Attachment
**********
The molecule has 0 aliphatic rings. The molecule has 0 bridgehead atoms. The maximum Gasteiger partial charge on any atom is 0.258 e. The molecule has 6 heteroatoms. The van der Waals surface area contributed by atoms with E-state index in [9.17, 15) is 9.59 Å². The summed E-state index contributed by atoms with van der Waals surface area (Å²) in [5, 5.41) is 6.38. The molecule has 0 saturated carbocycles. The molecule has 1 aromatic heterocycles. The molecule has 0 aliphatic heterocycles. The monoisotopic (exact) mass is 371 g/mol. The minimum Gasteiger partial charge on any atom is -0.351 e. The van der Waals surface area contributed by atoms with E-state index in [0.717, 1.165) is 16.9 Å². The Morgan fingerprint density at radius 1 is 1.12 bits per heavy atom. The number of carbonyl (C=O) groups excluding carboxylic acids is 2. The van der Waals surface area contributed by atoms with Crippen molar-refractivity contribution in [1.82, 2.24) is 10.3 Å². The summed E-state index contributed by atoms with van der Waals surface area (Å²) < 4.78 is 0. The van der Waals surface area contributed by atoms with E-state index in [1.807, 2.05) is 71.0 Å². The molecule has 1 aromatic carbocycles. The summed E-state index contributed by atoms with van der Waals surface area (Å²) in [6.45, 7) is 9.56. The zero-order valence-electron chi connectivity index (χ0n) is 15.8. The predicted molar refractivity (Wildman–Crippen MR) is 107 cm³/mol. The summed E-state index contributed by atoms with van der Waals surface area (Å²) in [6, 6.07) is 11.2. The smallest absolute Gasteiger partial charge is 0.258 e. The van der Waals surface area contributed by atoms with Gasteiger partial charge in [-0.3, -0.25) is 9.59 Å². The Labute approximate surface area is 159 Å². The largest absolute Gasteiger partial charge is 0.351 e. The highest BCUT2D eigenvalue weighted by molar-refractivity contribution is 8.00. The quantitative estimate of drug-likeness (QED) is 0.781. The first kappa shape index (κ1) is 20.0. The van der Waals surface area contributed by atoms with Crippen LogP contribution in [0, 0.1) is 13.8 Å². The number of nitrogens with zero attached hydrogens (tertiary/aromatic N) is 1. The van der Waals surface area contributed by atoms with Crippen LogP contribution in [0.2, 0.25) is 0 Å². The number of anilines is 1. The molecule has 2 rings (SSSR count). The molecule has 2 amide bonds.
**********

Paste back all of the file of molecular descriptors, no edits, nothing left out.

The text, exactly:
The molecule has 0 aliphatic rings. The molecule has 0 bridgehead atoms. The maximum Gasteiger partial charge on any atom is 0.258 e. The molecule has 6 heteroatoms. The van der Waals surface area contributed by atoms with E-state index in [9.17, 15) is 9.59 Å². The summed E-state index contributed by atoms with van der Waals surface area (Å²) in [5, 5.41) is 6.38. The molecule has 0 saturated carbocycles. The molecule has 1 aromatic heterocycles. The molecule has 0 aliphatic heterocycles. The monoisotopic (exact) mass is 371 g/mol. The minimum Gasteiger partial charge on any atom is -0.351 e. The van der Waals surface area contributed by atoms with E-state index in [0.717, 1.165) is 16.9 Å². The Morgan fingerprint density at radius 1 is 1.12 bits per heavy atom. The number of carbonyl (C=O) groups excluding carboxylic acids is 2. The van der Waals surface area contributed by atoms with Crippen molar-refractivity contribution in [1.82, 2.24) is 10.3 Å². The summed E-state index contributed by atoms with van der Waals surface area (Å²) < 4.78 is 0. The van der Waals surface area contributed by atoms with E-state index in [1.807, 2.05) is 71.0 Å². The molecule has 1 aromatic carbocycles. The summed E-state index contributed by atoms with van der Waals surface area (Å²) in [6.45, 7) is 9.56. The zero-order valence-electron chi connectivity index (χ0n) is 15.8. The predicted molar refractivity (Wildman–Crippen MR) is 107 cm³/mol. The summed E-state index contributed by atoms with van der Waals surface area (Å²) in [6, 6.07) is 11.2. The smallest absolute Gasteiger partial charge is 0.258 e. The van der Waals surface area contributed by atoms with Gasteiger partial charge in [-0.3, -0.25) is 9.59 Å². The Labute approximate surface area is 159 Å². The largest absolute Gasteiger partial charge is 0.351 e. The highest BCUT2D eigenvalue weighted by molar-refractivity contribution is 8.00. The quantitative estimate of drug-likeness (QED) is 0.781. The first kappa shape index (κ1) is 20.0. The van der Waals surface area contributed by atoms with Crippen LogP contribution in [0, 0.1) is 13.8 Å². The number of nitrogens with zero attached hydrogens (tertiary/aromatic N) is 1. The van der Waals surface area contributed by atoms with Crippen LogP contribution in [0.2, 0.25) is 0 Å². The number of anilines is 1. The molecule has 2 rings (SSSR count). The molecule has 2 amide bonds.